Steven Hall | Staff Writer
On Thursday, February 15, the National Association for the Advancement of Colored People (NAACP) celebrated its 109th Founders Day.
As one of the largest civil organizations in the nation, the NAACP has many chapters across the country, including the one on the campus of Hampton University.
Students joined NAACP chapter members for a campus-wide Founder’s Day celebration in the Student Center Bowling Alley. The event included food, drinks, and music; it was a great time for all members and non-members to gain an understanding of the organization, its history and reflect upon their campus involvement.
“It was a fun event. We all had time to reflect on the many accomplishments we made throughout the year,” said Daryl Riley Jr, a junior from Newburgh, New York.
Current chapter President Jeremiah Edwards is satisfied with his accomplishments for the organization this school year.
“We were able to reimagine and rebuild the NACCP on campus with the mindset that all lives can’t matter without black lives, and we achieved every goal that has been set,” said Edwards, a senior from Snellville, Ga.
Under Edwards’ leadership the organization hosted various events focused on issues in the African-American community. These events included a visit from Reverend Jesse Jackson who spoke on the importance of voting and health care, a panel discussion on the history of the N-word and a study hall in preparation for midterms. The chapter will also host an upcoming panel discussion on financial preparation in March.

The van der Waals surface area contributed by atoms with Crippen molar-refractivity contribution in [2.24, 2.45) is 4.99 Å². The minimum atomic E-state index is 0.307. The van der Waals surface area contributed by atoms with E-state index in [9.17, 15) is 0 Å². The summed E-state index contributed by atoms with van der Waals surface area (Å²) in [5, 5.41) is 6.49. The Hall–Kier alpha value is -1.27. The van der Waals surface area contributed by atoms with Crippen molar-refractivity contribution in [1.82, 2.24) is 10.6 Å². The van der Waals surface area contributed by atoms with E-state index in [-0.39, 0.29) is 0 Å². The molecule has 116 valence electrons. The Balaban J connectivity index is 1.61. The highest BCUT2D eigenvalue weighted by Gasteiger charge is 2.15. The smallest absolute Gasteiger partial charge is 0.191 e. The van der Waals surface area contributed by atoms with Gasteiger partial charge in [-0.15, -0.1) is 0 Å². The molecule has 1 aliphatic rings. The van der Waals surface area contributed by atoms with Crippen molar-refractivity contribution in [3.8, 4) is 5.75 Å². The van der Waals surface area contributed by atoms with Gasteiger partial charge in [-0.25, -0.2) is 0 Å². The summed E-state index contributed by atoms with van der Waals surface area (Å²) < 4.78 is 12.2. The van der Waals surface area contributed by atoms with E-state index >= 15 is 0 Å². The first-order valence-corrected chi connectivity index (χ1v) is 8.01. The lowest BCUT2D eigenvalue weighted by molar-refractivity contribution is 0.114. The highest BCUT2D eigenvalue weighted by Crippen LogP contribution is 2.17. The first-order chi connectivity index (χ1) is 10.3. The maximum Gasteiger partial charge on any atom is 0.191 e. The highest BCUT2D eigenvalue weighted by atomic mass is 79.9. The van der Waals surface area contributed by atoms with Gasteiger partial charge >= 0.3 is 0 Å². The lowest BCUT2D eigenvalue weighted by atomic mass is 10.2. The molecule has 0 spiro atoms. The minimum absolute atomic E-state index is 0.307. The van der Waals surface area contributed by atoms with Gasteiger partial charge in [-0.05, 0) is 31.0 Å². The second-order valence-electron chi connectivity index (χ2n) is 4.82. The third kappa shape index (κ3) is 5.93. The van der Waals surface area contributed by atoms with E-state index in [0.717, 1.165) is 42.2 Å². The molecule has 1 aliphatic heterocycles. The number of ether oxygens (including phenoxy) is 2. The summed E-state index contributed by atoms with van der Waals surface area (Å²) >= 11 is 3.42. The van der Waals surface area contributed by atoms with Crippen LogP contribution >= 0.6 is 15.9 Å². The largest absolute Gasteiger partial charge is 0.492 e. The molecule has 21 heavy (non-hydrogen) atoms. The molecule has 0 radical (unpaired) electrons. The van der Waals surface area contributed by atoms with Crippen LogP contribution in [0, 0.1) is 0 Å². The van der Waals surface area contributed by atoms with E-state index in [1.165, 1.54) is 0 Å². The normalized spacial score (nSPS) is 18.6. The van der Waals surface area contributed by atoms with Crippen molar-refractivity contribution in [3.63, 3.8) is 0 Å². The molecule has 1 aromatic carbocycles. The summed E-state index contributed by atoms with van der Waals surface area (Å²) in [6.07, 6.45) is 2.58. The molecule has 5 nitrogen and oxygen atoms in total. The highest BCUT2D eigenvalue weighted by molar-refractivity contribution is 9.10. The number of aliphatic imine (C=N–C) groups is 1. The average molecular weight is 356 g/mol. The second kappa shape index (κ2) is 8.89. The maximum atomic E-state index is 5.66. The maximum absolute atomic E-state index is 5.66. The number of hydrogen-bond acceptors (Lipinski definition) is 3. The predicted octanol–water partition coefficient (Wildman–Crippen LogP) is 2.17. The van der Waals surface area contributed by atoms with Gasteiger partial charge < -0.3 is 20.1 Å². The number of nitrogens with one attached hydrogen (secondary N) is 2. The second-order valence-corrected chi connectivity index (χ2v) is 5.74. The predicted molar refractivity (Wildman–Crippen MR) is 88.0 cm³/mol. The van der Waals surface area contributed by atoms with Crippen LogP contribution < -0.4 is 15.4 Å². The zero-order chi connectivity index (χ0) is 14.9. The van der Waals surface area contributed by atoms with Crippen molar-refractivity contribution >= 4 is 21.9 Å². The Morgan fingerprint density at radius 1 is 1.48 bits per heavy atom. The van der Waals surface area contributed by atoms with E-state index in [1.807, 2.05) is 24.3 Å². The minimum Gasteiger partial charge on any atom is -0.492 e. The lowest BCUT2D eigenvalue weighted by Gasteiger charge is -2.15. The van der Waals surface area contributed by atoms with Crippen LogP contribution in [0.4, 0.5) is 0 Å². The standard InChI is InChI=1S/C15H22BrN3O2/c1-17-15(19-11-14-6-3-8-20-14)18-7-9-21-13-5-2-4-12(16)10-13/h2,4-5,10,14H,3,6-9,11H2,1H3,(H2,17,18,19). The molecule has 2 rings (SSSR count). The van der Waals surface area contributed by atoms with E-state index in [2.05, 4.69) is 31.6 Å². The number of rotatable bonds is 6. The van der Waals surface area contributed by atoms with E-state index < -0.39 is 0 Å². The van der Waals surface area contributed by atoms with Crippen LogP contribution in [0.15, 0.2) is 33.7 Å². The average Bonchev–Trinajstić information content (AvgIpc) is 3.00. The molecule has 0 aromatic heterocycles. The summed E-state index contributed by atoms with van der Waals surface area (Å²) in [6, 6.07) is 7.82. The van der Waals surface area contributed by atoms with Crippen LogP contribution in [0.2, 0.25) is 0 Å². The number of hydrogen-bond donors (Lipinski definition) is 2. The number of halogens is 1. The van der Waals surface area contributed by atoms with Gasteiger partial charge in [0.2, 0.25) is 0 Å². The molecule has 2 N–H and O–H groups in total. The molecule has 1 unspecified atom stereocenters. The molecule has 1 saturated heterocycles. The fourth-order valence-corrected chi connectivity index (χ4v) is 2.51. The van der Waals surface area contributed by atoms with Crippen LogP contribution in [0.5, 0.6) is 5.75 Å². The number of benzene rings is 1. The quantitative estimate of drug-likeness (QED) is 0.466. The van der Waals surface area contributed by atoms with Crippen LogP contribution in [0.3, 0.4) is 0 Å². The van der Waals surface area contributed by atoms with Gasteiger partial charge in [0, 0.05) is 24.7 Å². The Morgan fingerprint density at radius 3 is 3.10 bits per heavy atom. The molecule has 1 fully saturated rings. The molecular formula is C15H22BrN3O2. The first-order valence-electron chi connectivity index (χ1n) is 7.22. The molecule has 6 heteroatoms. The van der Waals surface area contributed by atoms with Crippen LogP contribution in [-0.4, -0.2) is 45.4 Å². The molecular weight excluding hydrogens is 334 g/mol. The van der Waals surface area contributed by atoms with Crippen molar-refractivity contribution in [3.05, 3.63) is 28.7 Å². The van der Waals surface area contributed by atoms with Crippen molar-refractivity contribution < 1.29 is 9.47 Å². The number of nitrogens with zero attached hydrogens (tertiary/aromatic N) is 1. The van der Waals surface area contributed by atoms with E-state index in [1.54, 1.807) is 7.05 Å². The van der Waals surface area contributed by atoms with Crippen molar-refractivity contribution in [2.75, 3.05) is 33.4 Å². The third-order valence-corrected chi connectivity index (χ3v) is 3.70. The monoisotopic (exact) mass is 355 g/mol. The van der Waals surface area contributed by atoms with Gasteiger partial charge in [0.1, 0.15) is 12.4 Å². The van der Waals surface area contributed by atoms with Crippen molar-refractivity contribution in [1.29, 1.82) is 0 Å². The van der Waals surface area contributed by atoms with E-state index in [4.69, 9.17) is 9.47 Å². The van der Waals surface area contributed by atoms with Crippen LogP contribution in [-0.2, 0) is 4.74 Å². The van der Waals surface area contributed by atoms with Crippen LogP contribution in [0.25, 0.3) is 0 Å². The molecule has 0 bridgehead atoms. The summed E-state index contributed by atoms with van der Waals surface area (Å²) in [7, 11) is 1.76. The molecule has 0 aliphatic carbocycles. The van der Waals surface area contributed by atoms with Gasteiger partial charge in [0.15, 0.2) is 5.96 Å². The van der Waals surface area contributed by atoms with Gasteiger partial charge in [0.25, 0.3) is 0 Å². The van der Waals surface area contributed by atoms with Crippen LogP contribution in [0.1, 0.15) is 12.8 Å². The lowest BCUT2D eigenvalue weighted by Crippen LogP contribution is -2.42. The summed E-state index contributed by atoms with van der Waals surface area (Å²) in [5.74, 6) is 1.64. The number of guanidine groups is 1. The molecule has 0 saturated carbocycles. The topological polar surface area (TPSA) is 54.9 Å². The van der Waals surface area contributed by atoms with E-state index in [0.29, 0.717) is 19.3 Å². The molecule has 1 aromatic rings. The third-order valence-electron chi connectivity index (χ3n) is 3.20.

Edwards says his favorite part of being president is “watching people acknowledge and utilize the power that they have within themselves,” which aligns with the objectives of the organization.
As part of the Youth and College Division of the NAACP the Hampton University chapter arranges workshops for college-bound students, focusing on financial aid, curriculum selection scholarship applications. Members also offer guidance and consultation for at-risk students, youth seminars on the cause and effects of racial discrimination and facilitate multi-racial meetings.
The organization also works to make positive changes in the Hampton Roads community. Members voiced their opinions at two school board meetings in early November when the renaming of Jefferson Davis Middle School and Campus at Lee was discussed.
Hampton University’s NAACP chapter continues its involvement nationally by attending NAACP conventions, sponsoring tutorial programs, conducting voter registration drives and hosting a campus-wide Mr. and Miss NAACP pageant.
The members of the Hampton University chapter of the NAACP welcomes all students to join them in making a difference in the lives of future generations of African Americans.